*by Stephenie Meyer*
TWILIGHT - chapter 12 - BALANCING
I slept better that night, too tired to dream again. When I woke to the pearl gray morning, my mood was blissful. The tense evening with Billy and Jacob seemed harmless enough now; I decided to forget it completely. I caught myself whistling while I was pulling teh front part of my hair back into a barrette, and later again as I skipped down the stairs. Charlie noticed.
"You're cheerful this morning," he commentato over breakfast.
I shrugged. "It's Friday."
I hurried so I would be ready to go the secondo Charlie left. I had my bad ready, shoes on, teeth brushed, but even though I rushed to the door as soon as I was sure Charlie would be out of sight, Edward was faster. He was waiting in his shiny car, windows down, engine off.
I didn't hesitate this time, climbing in the passenger side quickly, the sooner to see his face. He grinned his crooked smile at me, stopping my breath and my heart. I couldn't imagine how an Angel could be any più glorious. There was nothing about him that could be improved upon.
"How did te sleep?" he asked. I wondered if he had any idea how appealing his voice was.
"Fine. How was your night?"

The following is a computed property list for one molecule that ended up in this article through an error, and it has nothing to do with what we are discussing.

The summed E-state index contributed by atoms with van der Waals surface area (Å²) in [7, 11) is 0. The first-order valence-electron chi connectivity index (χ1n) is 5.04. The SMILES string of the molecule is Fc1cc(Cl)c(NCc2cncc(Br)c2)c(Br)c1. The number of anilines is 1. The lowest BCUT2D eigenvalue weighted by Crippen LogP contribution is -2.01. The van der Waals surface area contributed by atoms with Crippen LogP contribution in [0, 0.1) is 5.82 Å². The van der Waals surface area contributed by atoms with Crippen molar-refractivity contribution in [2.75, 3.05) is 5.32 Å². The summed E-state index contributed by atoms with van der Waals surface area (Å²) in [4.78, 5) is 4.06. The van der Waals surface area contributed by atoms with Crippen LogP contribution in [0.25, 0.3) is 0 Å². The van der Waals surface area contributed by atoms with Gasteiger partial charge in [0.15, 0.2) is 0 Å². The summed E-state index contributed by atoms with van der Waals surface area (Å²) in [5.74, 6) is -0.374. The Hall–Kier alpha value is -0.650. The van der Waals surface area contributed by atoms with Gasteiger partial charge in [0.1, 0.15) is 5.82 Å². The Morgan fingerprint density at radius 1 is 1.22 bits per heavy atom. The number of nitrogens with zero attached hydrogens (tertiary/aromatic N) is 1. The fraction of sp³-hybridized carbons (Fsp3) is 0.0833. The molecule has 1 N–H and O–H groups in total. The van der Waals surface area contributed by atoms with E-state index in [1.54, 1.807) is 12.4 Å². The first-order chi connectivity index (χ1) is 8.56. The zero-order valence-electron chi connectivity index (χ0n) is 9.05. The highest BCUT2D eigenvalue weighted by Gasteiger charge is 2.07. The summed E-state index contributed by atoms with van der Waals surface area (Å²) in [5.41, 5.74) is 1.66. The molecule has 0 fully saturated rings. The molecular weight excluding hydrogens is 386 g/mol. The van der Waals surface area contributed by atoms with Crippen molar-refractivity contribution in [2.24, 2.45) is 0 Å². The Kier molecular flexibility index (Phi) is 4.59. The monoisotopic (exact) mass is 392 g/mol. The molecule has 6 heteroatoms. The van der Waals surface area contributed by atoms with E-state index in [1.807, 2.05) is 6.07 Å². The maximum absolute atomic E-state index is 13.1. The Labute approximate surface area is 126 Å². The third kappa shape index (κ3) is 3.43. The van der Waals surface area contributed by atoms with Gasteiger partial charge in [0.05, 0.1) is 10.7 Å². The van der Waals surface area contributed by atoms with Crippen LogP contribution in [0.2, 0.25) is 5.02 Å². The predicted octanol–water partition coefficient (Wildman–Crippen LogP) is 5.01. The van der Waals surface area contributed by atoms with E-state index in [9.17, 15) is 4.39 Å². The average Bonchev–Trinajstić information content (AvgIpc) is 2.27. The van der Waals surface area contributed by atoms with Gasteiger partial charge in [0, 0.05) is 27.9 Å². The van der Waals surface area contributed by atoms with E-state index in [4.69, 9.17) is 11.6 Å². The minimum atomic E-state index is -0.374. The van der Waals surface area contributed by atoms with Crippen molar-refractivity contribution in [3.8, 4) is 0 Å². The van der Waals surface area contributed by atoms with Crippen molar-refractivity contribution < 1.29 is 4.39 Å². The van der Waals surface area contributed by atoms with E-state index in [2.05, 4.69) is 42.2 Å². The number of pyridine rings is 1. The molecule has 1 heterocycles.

"Pleasant." His smile was amused; I felt like I was missing an inside joke.
"Can I ask what te did?" I asked.
"No." He grinned. "Today is still mine."
He wanted to know about people today: più about Renee, her hobbies, what we'd done in our free time together. And then the one grandmother I'd known, my few school Friends - embarrassing me when he asked about boys I'd dated. I was relieved that I'd never really dated anyone, so that particular conversation couldn't last long. He seemed as surprised as Jessica and Angela da my lack of romantic history.
"So te never met anyone te wanted?" he asked in a serious tone that made me wonder what he was thinking about.
I was grudgingly honest. "Not in Phoenix."
His lips pressed together in a hard line.
We were in the cafeteria at this point. The giorno had sped da in the blur that was rapidly becoming routine. I took advantage of his brief pause to take a bite of my bagel.
"I should have let te drive yourself today," he announced, apropos of nothing, while I chewed.
"Why?" I demanded.
"I'm leaving with Alice after lunch."
"Oh," I blinked, bewildered and disappointed. "That's okay, it's not that far of a walk."
He frowned at me impatiently. "I'm not going to make te walk home. We'll go gte your truck and leave it here for you."
"I don't have my key with me," I sighed. "I really don't mind walking." What I minded was losing my time with him.
He shook his head. "Your truck will be here, and the key will be in the ignition - unless you're afraid someone might steal it." He laughed at the thought.
"All right," I agreed, pursing my lips. I was pretty sure my key was in the pocket of a pair of jeans I wore Wednesday, under a pile of clothes in the laundry room. Even if he broke into my house, o whatever he was planning, he'd never find it. He seemed to feel the challenge in my consent. He smirked, overconfident.
"So where are te going?" I asked as casually as I could manage.